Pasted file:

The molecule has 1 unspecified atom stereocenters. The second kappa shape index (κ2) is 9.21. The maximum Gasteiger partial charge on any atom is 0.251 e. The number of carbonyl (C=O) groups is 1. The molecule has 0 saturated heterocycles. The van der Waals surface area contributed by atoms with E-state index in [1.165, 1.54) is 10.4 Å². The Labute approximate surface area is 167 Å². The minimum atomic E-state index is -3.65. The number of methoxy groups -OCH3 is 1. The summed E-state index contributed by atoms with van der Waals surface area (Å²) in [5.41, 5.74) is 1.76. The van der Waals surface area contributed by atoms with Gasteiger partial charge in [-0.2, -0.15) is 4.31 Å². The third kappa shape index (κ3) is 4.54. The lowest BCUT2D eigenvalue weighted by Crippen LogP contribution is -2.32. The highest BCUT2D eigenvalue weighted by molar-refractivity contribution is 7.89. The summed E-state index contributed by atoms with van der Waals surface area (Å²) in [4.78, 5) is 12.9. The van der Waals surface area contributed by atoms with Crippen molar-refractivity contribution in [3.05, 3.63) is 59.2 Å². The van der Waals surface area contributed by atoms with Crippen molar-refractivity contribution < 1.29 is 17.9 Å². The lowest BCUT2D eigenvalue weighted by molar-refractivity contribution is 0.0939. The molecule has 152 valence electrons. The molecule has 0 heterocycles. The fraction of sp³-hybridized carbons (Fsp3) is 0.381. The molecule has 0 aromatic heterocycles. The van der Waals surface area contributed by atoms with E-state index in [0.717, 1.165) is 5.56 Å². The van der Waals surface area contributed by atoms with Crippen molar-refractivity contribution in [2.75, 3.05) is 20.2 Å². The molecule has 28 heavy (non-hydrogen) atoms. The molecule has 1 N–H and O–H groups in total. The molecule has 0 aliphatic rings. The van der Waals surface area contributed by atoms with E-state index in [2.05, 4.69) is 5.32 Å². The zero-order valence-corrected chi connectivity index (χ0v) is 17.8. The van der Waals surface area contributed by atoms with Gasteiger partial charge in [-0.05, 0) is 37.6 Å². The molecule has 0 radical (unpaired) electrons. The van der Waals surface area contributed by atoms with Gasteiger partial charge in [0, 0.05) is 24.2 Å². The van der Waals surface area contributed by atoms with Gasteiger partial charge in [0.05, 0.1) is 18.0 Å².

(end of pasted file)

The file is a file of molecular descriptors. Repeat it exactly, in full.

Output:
The molecule has 1 unspecified atom stereocenters. The second kappa shape index (κ2) is 9.21. The maximum Gasteiger partial charge on any atom is 0.251 e. The number of carbonyl (C=O) groups is 1. The molecule has 0 saturated heterocycles. The van der Waals surface area contributed by atoms with E-state index in [1.165, 1.54) is 10.4 Å². The Labute approximate surface area is 167 Å². The minimum atomic E-state index is -3.65. The number of methoxy groups -OCH3 is 1. The summed E-state index contributed by atoms with van der Waals surface area (Å²) in [5.41, 5.74) is 1.76. The van der Waals surface area contributed by atoms with Gasteiger partial charge in [-0.2, -0.15) is 4.31 Å². The third kappa shape index (κ3) is 4.54. The lowest BCUT2D eigenvalue weighted by Crippen LogP contribution is -2.32. The highest BCUT2D eigenvalue weighted by molar-refractivity contribution is 7.89. The summed E-state index contributed by atoms with van der Waals surface area (Å²) in [4.78, 5) is 12.9. The van der Waals surface area contributed by atoms with Crippen molar-refractivity contribution in [3.05, 3.63) is 59.2 Å². The van der Waals surface area contributed by atoms with Crippen molar-refractivity contribution < 1.29 is 17.9 Å². The lowest BCUT2D eigenvalue weighted by molar-refractivity contribution is 0.0939. The molecule has 152 valence electrons. The molecule has 0 heterocycles. The fraction of sp³-hybridized carbons (Fsp3) is 0.381. The molecule has 0 aromatic heterocycles. The van der Waals surface area contributed by atoms with E-state index in [0.717, 1.165) is 5.56 Å². The van der Waals surface area contributed by atoms with Crippen molar-refractivity contribution in [2.75, 3.05) is 20.2 Å². The molecule has 28 heavy (non-hydrogen) atoms. The molecule has 1 N–H and O–H groups in total. The molecule has 0 aliphatic rings. The van der Waals surface area contributed by atoms with E-state index in [2.05, 4.69) is 5.32 Å². The zero-order valence-corrected chi connectivity index (χ0v) is 17.8. The van der Waals surface area contributed by atoms with Gasteiger partial charge in [-0.05, 0) is 37.6 Å². The molecule has 0 radical (unpaired) electrons. The van der Waals surface area contributed by atoms with Gasteiger partial charge in [0, 0.05) is 24.2 Å². The van der Waals surface area contributed by atoms with Gasteiger partial charge in [0.05, 0.1) is 18.0 Å².